Community Development

Citizens living in Rio, Indiantown, Palm City and Golden Gate applaud the changes that have come to their communities in the past two years, in large part due to the public-parivate partnerships engineered by the county’s Community Development staff and the Community Redevelopment Agency. Derelict properties razed in Rio, a completely new, interconnected neighborhood in Indiantown, a revitalized Mapp Road in Palm City, and five of nine businesses already connected to Golden Gates’ new sewer lines.

“I have been involved since the beginning, all the way back to the NOW Visioning charrettes,” said Saadia Tsaftarides, the Golden Gate representative on the CRA, “that’s been what, 10, 12 years?… and I can tell you this: The past two years, we’ve accomplished more than in all the previous 10 years put together.” She attributes that progress to two things: creation of the Community Redevelopment Agency to focus on revitalization of the seven redvelopment areas, and the personal convictions and work ethic of Community Redevelopment Director Kevin Freeman, and the public-private partnerships he’s been able to forge.

The most recent proposal that Freeman took to the Board of County Commissioners was for the CRA to purchase a derelict mobile home park in Rio, which lies between Stuart and Jensen Beach. His plan would resolve a particularly egregious situation, residents say, with an area so blighted that it affects all of Rio’s property values.

Rich Zurich, who represents Rio on the Community Redevelopment Agency and is also the vice president, facilities, of Martin Memorial Health Care Systems, addressed the county commissioners at its March 28 meeting to urge them to support Freeman’s proposal to purchase the mobile home park, relocate any tenants living there, demolish the trailers, clear the title and the property, then sell the property to a developer with the understanding that it be developed under CRA guidelines and standards.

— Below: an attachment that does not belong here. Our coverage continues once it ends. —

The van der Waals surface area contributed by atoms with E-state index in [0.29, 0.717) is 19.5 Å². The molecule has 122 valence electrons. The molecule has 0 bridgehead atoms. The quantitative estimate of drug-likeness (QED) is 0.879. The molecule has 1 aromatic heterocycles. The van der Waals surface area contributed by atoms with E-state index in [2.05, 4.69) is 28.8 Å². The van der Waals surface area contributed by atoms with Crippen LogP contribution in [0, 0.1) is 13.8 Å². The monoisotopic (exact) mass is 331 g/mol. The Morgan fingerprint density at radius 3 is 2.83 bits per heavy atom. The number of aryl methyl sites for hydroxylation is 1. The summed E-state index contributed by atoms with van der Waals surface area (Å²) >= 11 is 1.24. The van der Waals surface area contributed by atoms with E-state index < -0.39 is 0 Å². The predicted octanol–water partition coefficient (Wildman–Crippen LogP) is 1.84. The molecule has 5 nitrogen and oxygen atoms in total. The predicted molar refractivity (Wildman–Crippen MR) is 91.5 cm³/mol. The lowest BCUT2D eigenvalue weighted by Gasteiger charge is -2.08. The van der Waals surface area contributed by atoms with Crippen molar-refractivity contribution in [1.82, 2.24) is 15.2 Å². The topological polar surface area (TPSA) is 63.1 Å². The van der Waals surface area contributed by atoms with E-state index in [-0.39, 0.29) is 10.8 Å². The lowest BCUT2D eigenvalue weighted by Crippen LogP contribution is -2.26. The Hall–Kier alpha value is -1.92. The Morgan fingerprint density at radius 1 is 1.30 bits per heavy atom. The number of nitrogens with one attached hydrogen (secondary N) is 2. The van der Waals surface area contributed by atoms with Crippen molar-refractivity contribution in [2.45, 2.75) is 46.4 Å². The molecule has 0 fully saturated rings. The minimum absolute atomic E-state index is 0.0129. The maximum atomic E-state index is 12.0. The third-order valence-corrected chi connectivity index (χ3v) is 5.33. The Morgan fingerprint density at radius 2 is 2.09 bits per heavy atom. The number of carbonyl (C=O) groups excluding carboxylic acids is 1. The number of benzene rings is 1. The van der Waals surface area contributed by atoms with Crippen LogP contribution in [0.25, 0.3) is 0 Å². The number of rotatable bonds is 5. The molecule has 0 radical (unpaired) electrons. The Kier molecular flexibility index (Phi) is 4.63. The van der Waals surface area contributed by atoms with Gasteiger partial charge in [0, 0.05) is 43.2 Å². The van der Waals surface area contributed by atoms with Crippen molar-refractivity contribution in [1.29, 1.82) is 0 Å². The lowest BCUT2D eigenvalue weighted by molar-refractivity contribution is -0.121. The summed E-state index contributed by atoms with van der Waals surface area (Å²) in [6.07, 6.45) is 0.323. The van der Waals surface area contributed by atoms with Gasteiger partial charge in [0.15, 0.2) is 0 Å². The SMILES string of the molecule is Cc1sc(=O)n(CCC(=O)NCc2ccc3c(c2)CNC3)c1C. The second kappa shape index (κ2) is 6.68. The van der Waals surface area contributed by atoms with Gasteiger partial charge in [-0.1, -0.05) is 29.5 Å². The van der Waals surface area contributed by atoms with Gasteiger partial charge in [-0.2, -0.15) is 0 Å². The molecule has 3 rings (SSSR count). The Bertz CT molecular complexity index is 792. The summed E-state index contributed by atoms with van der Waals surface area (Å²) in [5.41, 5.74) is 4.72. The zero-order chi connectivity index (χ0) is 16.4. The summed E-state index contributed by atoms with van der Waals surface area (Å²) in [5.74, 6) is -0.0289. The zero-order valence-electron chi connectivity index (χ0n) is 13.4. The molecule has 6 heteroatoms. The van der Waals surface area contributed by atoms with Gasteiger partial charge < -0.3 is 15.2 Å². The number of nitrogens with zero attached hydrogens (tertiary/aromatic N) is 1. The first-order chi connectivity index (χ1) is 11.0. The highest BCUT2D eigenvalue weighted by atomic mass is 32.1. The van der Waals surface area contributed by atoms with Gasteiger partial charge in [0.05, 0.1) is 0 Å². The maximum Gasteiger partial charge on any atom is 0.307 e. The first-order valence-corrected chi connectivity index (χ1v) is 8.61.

“This has been an on-going problem in Rio for years,” said Zurich, a Rio resident. “This property is on 707, which goes right through the heart of Rio’s Town Center.” The county’s system of imposing fines for code violations, which went unpaid and violations went unremedied, exascerbated the problem, Zurich added. The $600,000 in code enforcement fines blocked any possibility of sale to another investor or developer. “We asked Kevin not to give up, that we had to find a solution,” he said, “and he did. I urge you to support this.”

The owners of the two-acre site of 40 mobile home lots at 1055 N.E. Dixie Highway, valued at about $1.2 million by the property appraiser’s office, agreed to pay the current and past due taxes on the property, which total $91,430, Freeman told commissioners. The county’s CRA will pay $250,000 for the property. In addition, Freeman asked the commission to agree to a reduction of the code violation fines and costs that totaled $666,575, which he had negotiated to $65,000. Site preparation will include installing sewer lines, developing stormwater drainage facilities and burying utility electrical lines, Freeman said, which he expects completed at an unspecified additional cost by August.